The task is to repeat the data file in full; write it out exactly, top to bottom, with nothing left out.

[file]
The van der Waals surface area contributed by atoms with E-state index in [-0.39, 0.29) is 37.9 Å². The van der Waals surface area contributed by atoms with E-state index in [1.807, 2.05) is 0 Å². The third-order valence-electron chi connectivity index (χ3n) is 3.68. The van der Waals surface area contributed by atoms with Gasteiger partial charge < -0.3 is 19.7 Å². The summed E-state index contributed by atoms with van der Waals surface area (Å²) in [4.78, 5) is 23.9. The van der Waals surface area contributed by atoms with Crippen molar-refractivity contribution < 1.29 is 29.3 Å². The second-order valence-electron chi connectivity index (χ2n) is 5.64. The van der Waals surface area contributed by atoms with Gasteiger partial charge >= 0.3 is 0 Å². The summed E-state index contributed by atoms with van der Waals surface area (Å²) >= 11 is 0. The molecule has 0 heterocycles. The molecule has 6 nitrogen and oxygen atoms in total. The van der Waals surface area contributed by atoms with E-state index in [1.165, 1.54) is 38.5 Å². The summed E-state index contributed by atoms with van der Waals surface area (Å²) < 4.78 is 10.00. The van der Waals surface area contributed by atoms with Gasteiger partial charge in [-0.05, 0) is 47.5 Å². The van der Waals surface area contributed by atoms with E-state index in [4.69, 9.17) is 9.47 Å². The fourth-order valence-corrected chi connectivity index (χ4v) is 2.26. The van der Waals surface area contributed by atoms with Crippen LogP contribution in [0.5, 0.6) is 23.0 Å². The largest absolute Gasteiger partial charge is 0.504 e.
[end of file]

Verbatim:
The van der Waals surface area contributed by atoms with E-state index in [-0.39, 0.29) is 37.9 Å². The van der Waals surface area contributed by atoms with E-state index in [1.807, 2.05) is 0 Å². The third-order valence-electron chi connectivity index (χ3n) is 3.68. The van der Waals surface area contributed by atoms with Gasteiger partial charge < -0.3 is 19.7 Å². The summed E-state index contributed by atoms with van der Waals surface area (Å²) in [4.78, 5) is 23.9. The van der Waals surface area contributed by atoms with Crippen molar-refractivity contribution < 1.29 is 29.3 Å². The second-order valence-electron chi connectivity index (χ2n) is 5.64. The van der Waals surface area contributed by atoms with Gasteiger partial charge >= 0.3 is 0 Å². The summed E-state index contributed by atoms with van der Waals surface area (Å²) >= 11 is 0. The molecule has 0 heterocycles. The molecule has 6 nitrogen and oxygen atoms in total. The van der Waals surface area contributed by atoms with E-state index in [1.165, 1.54) is 38.5 Å². The summed E-state index contributed by atoms with van der Waals surface area (Å²) < 4.78 is 10.00. The van der Waals surface area contributed by atoms with Gasteiger partial charge in [-0.05, 0) is 47.5 Å². The van der Waals surface area contributed by atoms with E-state index in [4.69, 9.17) is 9.47 Å². The fourth-order valence-corrected chi connectivity index (χ4v) is 2.26. The van der Waals surface area contributed by atoms with Crippen LogP contribution in [0.5, 0.6) is 23.0 Å². The largest absolute Gasteiger partial charge is 0.504 e.